Believing in myself
Sun Dec 10 14:53:00 PST 2017
Lately I’ve been thinking a lot about the themes of believing in myself, self-discipline, willpower, and motivation. Here are some of my recent reading materials:
- Socrates: “Interested in neither money, nor fame, nor power, Socrates wandered along the streets of Athens in the 5th century BC. He wore a single rough woolen garment in all seasons and went barefoot.”
I think this has stemmed from a recent sense of growing frustration with myself and my life – a frustration of lack of direction and commitment to direction in my life that has felt close to reaching the boiling point. I’ve observed this happening every few months for a while now: usually it culminates in me making some small progress in area of self-discipline that comes undone slowly over a period of weeks.
Making lasting meaningful change has eluded me, in some ways. But not: I’ve grown so much over the last year spiritually, but yet it feels like that doesn’t count. Maybe because it wasn’t intentional? It’s the act of setting a goal and reaching it that I’ve struggled so much with.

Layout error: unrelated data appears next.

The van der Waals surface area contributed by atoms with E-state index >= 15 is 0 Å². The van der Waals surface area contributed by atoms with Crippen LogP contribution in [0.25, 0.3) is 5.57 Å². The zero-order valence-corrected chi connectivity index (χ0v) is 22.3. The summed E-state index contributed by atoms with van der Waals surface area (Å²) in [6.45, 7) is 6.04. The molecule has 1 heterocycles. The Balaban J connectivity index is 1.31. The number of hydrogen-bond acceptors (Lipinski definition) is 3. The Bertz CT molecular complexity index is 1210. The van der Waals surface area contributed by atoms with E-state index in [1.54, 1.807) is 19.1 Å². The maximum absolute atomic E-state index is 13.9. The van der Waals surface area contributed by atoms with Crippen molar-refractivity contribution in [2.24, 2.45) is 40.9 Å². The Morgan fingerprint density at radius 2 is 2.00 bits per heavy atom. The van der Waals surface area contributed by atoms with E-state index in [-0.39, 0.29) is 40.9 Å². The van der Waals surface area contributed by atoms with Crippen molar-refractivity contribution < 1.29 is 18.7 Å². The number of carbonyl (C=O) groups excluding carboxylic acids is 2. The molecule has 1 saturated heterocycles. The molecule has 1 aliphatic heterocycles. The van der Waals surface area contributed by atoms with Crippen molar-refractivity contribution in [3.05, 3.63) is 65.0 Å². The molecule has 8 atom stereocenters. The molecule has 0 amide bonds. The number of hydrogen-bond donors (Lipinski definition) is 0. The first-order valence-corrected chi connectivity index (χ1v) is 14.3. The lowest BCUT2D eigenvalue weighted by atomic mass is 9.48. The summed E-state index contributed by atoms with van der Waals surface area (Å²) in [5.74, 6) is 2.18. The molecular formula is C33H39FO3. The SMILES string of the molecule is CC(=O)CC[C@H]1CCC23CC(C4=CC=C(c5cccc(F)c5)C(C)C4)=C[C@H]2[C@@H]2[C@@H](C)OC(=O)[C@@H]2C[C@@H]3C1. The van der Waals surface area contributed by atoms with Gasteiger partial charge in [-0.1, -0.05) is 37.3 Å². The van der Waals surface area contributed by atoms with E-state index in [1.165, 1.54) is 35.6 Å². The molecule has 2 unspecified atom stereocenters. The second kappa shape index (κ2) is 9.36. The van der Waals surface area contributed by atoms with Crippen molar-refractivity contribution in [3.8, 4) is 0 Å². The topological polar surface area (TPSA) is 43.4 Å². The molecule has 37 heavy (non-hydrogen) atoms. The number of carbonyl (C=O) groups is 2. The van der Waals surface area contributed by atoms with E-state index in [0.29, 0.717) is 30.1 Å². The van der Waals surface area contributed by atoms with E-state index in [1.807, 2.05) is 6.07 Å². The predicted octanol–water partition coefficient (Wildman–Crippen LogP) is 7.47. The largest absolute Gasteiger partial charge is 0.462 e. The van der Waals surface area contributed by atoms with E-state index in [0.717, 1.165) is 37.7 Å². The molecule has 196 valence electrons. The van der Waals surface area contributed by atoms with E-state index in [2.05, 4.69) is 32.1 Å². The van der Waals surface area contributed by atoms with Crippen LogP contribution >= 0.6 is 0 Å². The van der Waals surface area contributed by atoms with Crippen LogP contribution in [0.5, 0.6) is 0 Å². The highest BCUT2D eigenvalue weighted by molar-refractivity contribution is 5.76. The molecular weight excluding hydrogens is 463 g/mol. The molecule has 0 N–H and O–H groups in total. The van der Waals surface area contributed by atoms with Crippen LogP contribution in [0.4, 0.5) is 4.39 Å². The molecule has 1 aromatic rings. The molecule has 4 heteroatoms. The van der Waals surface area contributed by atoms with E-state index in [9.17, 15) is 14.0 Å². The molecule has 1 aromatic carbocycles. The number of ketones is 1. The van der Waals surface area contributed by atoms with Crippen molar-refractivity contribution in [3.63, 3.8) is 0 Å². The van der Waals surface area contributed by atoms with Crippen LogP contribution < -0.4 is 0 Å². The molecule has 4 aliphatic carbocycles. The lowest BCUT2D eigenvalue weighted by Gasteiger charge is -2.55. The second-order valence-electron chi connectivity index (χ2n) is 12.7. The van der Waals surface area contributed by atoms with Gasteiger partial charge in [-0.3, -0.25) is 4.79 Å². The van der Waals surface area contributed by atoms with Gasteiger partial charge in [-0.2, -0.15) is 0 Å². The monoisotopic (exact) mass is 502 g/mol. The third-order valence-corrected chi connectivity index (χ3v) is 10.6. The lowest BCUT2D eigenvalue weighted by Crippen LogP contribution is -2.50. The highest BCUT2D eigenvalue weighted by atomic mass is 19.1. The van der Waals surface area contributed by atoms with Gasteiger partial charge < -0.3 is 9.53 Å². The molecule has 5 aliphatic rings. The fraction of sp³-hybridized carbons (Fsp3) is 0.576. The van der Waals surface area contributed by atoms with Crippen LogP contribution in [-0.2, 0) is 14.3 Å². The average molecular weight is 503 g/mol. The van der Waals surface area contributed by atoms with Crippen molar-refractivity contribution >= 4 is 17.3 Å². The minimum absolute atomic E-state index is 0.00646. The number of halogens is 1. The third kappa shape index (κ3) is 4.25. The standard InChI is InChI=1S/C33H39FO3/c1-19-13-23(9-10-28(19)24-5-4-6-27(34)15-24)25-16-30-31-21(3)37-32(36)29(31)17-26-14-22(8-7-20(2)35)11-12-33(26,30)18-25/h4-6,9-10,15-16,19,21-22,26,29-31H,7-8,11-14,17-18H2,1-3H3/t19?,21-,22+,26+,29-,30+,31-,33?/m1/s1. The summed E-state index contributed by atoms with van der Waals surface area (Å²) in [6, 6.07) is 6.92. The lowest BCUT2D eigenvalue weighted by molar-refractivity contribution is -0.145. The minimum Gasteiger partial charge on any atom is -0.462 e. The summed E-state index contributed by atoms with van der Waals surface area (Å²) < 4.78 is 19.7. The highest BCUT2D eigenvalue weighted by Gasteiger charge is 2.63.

The ancient stoics worked with this. Looking back, so much of stoicism is geared around making intentional choices about how to live one’s life, and facing the inevitable consequences of those choices; standing firmly all the while.
I’ve been reflecting on this, and here is the implication I’ve come to presently:
Belief in one’s self comes from making meaningful decisions & living with the difficult consequences.
The example person talked about in this article was really powerful. Particularly when I realized that it was basically me. I try to bend myself toward my aspirations, but almost immediately cower away when either a) things get hard, or even just b) I imagine a potential future hard situation. I think I’ve spent a great deal of time training myself to shy away from challenging situations. Maybe even forgetting that difficult situations can be overcome?
Maybe the key is in remembering that change is always possible. That which seems impassable today will one day not be so. That facing the difficult consequences is an integral – and even celebrated! – part of positive change.